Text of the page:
Shields: No, you can’t print that! (Laughing.) I must say, though, that you haven’t lived until you’ve gotten kicked out of a casino with Wanda.

Had any of you worked with the great Susan Seidelman before this film? What was working with her like?
Shields: I don’t think any of us had worked with her before.
Sykes: That’s right, none of us.
Manheim: It was great to have a woman director, and one who let us be the posse we became. Some directors are threatened when their cast gets too close.
Sykes: That’s why I got kicked out of the casino. It was our director encouraging our bonding (laughs).

For more information about The Hot Flashes, visit the film's official website.

Interview by Rev. Chris Carpenter, resident film critic of Movie Dearest and Rage Monthly Magazine.

Wednesday, July 10, 2013

Reverend's Preview: G.B.F. & More at Outfest


Like its protagonist, an outed gay student who suddenly finds himself sought after by the three most popular girls at his high school to improve their chances of being named prom queen, G.B.F. is becoming a huge hit on the competitive film festival circuit. Darren Stein’s hilarious, politically-incorrect comedy (the title is short for “Gay Best Friend”) won awards at FilmOut San Diego and has been chosen for the Long Beach QFilm Festival, which will run September 6th-8th. It is also being screened July 21st as the high-profile closing night selection at Outfest, the Los Angeles LGBT Film Festival.

“It feels great,” Stein told me about his new film’s reception during an interview last month. “I always knew audiences would love it. It’s great for people to see a mainstream teen comedy with a gay character and have it be so well-received.” G.B.F. is also set for a theatrical and VOD release in December.


Stein, who is out and 41 years old, has previously directed and/or produced the gay-themed films Sparkler and Wild Tigers I Have Known. He is best known though for his critically underrated 1999 movie Jawbreaker, which has become a cult favorite over the years and has been turned into a Broadway-bound stage musical. “We are doing it,” Stein reports, “but I’ve learned theatre takes longer to come together than film. We are having a reading in New York in September for producers and potential backers.” The curious can follow Stein’s Jawbreaker Broadway feed on Twitter.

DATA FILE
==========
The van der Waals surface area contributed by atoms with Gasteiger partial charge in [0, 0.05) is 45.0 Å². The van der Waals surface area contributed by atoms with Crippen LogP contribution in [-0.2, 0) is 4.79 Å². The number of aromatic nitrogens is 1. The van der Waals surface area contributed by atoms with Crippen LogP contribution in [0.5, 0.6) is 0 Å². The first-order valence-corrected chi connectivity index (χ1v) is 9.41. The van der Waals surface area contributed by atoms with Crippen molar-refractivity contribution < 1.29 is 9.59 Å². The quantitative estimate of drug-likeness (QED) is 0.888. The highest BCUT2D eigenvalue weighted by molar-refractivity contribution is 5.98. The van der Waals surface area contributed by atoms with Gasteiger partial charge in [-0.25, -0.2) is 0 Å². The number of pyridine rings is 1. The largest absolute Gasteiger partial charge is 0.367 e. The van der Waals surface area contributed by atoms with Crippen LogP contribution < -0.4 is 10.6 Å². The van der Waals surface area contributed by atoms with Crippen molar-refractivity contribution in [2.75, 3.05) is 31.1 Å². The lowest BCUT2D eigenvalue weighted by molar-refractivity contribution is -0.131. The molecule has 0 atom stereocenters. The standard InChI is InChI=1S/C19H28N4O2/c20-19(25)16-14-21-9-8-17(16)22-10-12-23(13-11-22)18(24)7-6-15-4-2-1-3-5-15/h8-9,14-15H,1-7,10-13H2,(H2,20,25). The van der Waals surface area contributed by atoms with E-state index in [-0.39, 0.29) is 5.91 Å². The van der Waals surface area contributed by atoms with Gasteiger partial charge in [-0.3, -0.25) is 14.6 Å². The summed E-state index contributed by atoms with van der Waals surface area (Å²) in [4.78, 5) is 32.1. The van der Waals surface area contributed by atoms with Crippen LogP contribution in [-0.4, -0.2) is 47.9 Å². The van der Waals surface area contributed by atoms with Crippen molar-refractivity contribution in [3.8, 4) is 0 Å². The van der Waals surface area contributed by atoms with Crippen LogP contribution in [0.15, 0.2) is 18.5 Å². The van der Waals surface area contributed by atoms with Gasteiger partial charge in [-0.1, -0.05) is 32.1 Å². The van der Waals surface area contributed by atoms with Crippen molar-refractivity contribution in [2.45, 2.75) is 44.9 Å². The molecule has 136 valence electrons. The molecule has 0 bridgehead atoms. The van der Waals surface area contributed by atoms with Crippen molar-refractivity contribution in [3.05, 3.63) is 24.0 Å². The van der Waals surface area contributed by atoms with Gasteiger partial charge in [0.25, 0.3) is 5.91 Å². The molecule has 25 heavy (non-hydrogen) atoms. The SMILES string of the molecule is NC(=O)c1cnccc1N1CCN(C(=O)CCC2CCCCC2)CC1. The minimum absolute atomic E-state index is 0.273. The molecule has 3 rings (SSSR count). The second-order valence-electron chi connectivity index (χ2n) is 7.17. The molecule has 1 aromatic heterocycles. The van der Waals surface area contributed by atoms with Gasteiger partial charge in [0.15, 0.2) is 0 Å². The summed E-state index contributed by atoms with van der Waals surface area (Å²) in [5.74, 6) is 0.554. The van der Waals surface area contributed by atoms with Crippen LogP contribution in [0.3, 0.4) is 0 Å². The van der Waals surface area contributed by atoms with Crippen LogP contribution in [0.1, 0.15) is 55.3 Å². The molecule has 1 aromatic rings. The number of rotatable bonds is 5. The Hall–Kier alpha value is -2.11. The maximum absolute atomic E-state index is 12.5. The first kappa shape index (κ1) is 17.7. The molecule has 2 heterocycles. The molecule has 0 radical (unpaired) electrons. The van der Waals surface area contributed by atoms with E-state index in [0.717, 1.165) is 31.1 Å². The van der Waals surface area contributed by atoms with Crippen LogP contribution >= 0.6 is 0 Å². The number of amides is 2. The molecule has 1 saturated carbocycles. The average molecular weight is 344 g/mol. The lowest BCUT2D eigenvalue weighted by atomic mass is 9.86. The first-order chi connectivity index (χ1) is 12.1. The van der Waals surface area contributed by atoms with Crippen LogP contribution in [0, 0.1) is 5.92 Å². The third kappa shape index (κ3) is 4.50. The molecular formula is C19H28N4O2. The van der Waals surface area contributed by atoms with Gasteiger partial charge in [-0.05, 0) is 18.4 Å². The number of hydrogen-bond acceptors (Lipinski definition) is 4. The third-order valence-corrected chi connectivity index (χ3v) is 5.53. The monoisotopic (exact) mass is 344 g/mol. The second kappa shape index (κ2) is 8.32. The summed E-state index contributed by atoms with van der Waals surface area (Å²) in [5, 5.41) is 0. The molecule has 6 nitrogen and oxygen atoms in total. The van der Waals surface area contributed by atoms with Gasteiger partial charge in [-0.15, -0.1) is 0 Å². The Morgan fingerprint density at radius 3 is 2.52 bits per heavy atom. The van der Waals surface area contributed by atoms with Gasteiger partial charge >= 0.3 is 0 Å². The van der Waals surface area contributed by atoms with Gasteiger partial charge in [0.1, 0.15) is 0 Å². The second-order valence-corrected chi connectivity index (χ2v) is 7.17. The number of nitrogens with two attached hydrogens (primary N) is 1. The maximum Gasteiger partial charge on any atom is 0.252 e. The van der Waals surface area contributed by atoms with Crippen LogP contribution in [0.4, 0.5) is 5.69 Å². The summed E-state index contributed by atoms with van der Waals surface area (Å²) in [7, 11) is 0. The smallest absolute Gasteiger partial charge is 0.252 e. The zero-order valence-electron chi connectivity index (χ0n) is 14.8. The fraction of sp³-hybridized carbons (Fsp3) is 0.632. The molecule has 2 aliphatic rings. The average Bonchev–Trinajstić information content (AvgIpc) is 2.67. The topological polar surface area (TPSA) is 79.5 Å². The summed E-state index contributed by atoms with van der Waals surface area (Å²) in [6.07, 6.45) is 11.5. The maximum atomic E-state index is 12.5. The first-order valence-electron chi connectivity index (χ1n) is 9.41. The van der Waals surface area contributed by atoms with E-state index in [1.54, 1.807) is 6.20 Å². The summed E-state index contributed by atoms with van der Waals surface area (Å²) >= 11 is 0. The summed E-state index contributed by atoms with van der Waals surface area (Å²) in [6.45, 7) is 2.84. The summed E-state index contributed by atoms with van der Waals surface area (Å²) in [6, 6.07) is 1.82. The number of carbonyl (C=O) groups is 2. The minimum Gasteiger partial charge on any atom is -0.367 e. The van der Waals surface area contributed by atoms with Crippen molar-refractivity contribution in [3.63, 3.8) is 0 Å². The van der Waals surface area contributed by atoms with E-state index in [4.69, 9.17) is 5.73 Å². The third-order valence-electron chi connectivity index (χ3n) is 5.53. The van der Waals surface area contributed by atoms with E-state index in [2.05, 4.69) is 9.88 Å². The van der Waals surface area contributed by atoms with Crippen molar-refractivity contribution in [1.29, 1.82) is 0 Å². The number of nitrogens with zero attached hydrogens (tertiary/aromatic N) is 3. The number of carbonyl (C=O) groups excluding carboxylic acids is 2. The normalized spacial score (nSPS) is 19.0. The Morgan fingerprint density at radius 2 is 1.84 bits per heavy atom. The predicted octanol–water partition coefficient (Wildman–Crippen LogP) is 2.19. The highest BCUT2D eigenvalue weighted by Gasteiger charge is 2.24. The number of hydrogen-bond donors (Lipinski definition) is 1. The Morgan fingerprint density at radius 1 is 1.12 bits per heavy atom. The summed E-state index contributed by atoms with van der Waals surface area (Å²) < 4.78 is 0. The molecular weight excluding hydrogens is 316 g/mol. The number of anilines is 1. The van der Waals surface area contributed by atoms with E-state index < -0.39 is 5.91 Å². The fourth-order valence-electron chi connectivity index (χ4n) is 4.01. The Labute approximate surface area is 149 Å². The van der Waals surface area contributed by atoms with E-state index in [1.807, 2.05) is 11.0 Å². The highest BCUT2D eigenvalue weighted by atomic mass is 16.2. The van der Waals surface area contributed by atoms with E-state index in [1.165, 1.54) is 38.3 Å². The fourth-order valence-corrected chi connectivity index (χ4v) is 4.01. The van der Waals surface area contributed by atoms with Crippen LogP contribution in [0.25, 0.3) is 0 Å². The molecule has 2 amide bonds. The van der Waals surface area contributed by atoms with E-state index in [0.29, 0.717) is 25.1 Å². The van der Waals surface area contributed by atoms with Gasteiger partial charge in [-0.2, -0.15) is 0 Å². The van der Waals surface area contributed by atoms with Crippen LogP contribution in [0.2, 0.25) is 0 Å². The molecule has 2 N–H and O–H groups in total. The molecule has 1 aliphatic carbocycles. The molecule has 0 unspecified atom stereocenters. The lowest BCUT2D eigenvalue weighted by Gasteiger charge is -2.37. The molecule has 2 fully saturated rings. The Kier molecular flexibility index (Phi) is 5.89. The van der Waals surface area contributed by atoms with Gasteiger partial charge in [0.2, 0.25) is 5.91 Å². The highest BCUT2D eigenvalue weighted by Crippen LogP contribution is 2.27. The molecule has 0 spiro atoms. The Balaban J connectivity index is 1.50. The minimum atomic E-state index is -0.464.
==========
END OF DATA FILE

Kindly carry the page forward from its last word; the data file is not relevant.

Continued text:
I asked Stein how G.B.F., which was written by newcomer George Northy, found him. “Through the Outfest Screenwriters Lab,” he replied. “The script was one of five finalists and was matched to me for further development. I read it and fell in love with it, then I contacted the writer and said I’d love to find the financing and do it.”

The director soon found a cast that was equally eager to do the film. In addition to Rebecca Gayheart, Natasha Lyonne, Jonathan Silverman and SNL’s Horatio Sanz, Stein secured the gay-beloved Megan Mullally to play the mother of one of the film’s two gay lead characters.

“It was sort of incredible to work with her,” Stein reflects. “I loved the idea of her playing the cool mom of the gay kid after playing Karen on Will & Grace. She is so funny.” One of the standout gut-busting scenes in G.B.F. finds mother and son watching an assortment of classic LGBT movies together, much to her son’s discomfort. “She improvised most of her dialogue during the scene,” according to Stein.

G.B.F. also boasts a great soundtrack of both contemporary and retro pop songs. “We are still in the process of securing Ellie Goulding’s “Anything Can Happen,” Stein laughed in response when I asked whether there were any difficulties in securing the tunes. “I really wanted a soundtrack like the John Hughes movie soundtracks from when I was a kid (Sixteen Candles, Ferris Bueller’s Day Off, etc.); I love that the songs bridge different eras.”

Stein made several interesting observations regarding the current state of LGBT filmmaking. “The positive thing I think is the VOD phenomenon, where people can see LGBT films everywhere and not just in the big cities. Financing remains as difficult as ever, though, both for LGBT and Hollywood projects.” He revealed that he is currently working on “a dark Hollywood melodrams that Chloë Sevigny is attached to, about a movie star and her transsexual son who wants to be a movie star just like his mother. It’s very different for me from my usual teen comedies; it’s more like an Almodóvar film.”

I asked Stein who his G.B.F. might be. “I have a couple of G.B.Fs,” he replied. He added: “I am the main G.B.F. for a girl for about 18-20 years. She now calls me her gay husband, so I’ve graduated to a G.H.!”


In addition to G.B.F., some other must-see movies being shown at Outfest between July 11th and 21st are:

C.O.G.: An acclaimed adaptation of gay humorist David Sedaris’ semi-autobiographical book about a young man (played by out actor Jonathan Groff of Glee and Broadway fame) who experiences both sexual and religious awakening while working on an Oregon apple farm.